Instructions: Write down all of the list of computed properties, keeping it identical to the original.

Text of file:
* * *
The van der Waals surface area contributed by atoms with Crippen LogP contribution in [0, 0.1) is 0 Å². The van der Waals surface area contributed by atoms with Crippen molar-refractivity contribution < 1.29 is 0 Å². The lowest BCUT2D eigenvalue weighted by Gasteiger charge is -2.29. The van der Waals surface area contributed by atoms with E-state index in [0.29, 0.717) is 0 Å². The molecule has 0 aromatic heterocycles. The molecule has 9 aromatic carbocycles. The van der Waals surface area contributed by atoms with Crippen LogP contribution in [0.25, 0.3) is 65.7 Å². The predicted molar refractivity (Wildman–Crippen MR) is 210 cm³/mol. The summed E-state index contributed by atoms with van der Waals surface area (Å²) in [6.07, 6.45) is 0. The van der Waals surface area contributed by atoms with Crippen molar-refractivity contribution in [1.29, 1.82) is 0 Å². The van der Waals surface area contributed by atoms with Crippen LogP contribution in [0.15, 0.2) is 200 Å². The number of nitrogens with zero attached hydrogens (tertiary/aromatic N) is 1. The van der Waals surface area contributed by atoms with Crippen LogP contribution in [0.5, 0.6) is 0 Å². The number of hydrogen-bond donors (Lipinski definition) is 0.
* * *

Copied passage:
The van der Waals surface area contributed by atoms with Crippen LogP contribution in [0, 0.1) is 0 Å². The van der Waals surface area contributed by atoms with Crippen molar-refractivity contribution < 1.29 is 0 Å². The lowest BCUT2D eigenvalue weighted by Gasteiger charge is -2.29. The van der Waals surface area contributed by atoms with E-state index in [0.29, 0.717) is 0 Å². The molecule has 0 aromatic heterocycles. The molecule has 9 aromatic carbocycles. The van der Waals surface area contributed by atoms with Crippen LogP contribution in [0.25, 0.3) is 65.7 Å². The predicted molar refractivity (Wildman–Crippen MR) is 210 cm³/mol. The summed E-state index contributed by atoms with van der Waals surface area (Å²) in [6.07, 6.45) is 0. The van der Waals surface area contributed by atoms with Crippen molar-refractivity contribution in [1.29, 1.82) is 0 Å². The van der Waals surface area contributed by atoms with Crippen LogP contribution in [0.15, 0.2) is 200 Å². The number of nitrogens with zero attached hydrogens (tertiary/aromatic N) is 1. The van der Waals surface area contributed by atoms with Crippen LogP contribution in [0.5, 0.6) is 0 Å². The number of hydrogen-bond donors (Lipinski definition) is 0.